Another important consideration is the OAS clawback. Unlike the CPP benefit, OAS benefits are income-tested and subject to a gradual clawback: $0.15 for every dollar of income above the threshold — $86,912 in 2023. (Also note that while the CPP provides for survivor benefits, the OAS does not.)
If a 65-year old’s benefits commenced in January 2023, they would receive an estimated $8,247 in OAS payments. However, if their income for 2023 exceeds $86,912, they would enter the clawback zone. At an estimated $141,917, all of the OAS benefits would be clawed back. In this scenario it would make sense to start OAS benefits in a later year: Why start them only to have to them clawed back?
With the 0.6% per month increase for deferring OAS, the income ceiling for the clawback zone increases at more than just the rate of inflation. Deferring OAS may allow clients to retain more of their benefits in future years.
Sam vs. the clawback
Let’s go back to the first case study and do a rough estimate of how much higher Sam’s ceiling for the clawback would have been if he’d had the higher pension for a 12-month period. We can estimate this as:
|Sam’s annualized pension ($932.28 – $685.50) x12||$2,961.36|
|Clawback rate per $ of additional income||$0.15|
|Increase to upper limit of clawback zone ($2,961.36/0.15)||$19,742|
Remember that the clawback zone for those 75 and older is higher, as it takes into consideration the 10% increase in benefits. For 2022, up to an additional $405.70 would have been received in the July-December period for those who had not deferred their OAS. This pushes up the ceiling of the clawback zone by $2,705 to $137,331. For a full year it would be twice that, and even larger for those who had deferred their OAS.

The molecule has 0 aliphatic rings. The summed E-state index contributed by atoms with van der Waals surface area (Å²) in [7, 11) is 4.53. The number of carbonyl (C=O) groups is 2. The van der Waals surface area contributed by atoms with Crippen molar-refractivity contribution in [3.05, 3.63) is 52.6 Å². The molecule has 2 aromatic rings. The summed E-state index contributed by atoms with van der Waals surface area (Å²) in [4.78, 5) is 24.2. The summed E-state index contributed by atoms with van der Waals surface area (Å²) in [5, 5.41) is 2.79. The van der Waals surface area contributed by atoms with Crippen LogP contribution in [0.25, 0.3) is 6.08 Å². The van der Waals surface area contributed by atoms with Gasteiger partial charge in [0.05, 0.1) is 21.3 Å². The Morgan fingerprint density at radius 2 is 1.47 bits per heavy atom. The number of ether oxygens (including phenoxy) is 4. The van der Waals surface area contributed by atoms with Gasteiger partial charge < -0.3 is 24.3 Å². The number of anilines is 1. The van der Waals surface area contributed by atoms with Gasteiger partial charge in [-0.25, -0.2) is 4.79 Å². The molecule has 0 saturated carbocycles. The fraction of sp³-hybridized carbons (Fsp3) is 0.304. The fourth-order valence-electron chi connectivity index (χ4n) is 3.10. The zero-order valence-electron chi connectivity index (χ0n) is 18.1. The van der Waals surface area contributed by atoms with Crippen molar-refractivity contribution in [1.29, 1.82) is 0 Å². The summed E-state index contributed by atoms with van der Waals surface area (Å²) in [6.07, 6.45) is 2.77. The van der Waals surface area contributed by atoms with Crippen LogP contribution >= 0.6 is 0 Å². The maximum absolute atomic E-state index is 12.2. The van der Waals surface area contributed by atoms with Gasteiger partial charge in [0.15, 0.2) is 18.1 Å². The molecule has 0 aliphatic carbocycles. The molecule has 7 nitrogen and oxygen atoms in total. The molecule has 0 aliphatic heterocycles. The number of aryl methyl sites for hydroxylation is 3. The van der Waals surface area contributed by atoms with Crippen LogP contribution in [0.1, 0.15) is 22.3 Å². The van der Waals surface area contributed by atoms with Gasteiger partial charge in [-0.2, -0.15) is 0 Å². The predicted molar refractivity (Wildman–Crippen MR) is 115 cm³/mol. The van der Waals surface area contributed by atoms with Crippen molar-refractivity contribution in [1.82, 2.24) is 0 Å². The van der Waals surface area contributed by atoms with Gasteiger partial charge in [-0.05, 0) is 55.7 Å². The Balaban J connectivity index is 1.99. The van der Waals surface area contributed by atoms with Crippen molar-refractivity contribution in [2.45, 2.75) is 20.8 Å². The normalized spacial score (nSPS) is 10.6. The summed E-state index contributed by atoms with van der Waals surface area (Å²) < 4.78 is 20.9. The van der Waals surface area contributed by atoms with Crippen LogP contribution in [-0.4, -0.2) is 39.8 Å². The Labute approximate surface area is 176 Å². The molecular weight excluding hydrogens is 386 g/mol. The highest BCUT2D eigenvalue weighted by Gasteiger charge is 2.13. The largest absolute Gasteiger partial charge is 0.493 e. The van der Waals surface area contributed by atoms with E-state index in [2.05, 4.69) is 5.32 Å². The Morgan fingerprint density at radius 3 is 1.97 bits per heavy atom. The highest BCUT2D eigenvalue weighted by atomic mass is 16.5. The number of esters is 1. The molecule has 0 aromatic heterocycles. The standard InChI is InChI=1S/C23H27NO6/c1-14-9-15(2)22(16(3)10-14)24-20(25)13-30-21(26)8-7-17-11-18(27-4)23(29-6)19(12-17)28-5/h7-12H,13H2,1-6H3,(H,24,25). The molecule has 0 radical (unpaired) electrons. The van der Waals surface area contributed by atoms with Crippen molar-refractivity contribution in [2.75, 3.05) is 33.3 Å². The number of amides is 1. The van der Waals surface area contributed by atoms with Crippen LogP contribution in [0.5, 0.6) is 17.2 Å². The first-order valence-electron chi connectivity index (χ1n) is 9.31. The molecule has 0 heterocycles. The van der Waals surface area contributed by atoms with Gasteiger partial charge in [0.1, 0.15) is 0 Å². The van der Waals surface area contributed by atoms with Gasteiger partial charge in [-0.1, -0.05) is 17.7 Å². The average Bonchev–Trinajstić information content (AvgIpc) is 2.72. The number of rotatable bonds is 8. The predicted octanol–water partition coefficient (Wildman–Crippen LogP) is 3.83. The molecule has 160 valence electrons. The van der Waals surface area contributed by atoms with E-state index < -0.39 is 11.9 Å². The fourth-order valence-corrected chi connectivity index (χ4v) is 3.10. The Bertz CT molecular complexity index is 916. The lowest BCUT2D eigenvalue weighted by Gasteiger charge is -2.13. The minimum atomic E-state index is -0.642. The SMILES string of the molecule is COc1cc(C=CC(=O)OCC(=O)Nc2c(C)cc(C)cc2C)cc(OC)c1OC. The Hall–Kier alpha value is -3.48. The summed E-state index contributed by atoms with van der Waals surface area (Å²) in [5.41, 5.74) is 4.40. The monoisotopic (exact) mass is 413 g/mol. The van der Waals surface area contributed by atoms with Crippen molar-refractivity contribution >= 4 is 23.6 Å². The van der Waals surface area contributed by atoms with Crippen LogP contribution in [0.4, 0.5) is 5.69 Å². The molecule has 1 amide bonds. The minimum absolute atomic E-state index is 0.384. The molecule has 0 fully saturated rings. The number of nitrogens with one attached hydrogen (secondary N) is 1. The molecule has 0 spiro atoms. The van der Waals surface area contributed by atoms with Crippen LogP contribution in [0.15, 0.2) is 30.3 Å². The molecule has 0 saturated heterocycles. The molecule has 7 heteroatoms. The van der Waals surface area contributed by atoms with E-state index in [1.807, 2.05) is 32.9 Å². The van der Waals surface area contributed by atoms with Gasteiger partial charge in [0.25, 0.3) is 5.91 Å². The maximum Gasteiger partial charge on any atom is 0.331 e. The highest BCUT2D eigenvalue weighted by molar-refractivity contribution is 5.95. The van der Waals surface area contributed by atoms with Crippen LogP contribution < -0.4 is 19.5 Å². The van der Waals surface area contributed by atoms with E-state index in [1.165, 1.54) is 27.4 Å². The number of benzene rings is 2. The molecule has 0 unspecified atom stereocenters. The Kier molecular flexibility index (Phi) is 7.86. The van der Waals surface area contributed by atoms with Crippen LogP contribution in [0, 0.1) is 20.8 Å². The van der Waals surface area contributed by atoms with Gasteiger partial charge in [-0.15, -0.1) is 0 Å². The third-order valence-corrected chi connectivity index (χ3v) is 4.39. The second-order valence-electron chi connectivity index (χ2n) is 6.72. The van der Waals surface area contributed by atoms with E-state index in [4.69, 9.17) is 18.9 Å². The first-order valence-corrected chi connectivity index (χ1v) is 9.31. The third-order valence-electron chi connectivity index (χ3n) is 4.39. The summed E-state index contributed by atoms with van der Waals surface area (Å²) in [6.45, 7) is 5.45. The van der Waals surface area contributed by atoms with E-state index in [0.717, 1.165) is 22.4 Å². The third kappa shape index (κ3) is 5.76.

OAS regrets and cancellation
Let’s use one more case study to examine the rules around cancelling OAS payments.
Amanda applied for OAS in the summer of 2022 assuming her income would be low enough to avoid clawback. However, she received a surprise year-end bonus.
Because Amanda had been receiving OAS benefits for less than six months, she can write to Service Canada and request that her payments be cancelled. She has to repay the amounts and is able to defer the start date to potentially preserve full access to OAS as well as benefit from the increased benefit payment arising from the deferral.
As with CPP, considerable care must be taken in determining the appropriate start date for OAS benefits. Some high-income clients will always have their OAS fully clawed back. However, for others, planning can mitigate the clawback effect.
For many, CPP and OAS are the only source of “lifetime income,” and taking advantage of the increased benefits by deferring may be the best course of action.
Too many Canadians draw these benefits earlier than is optimal, assuming a normal life expectancy. It’s worth asking whether the introduction of automatic enrolment led more individuals and their advisors to forego the appropriate analysis.
Lea Koiv , CPA, CMA, CA, CFP, TEP, is a tax, pension and retirement expert who has held senior roles at a national insurer and international accounting firms. Reach her at firstname.lastname@example.org.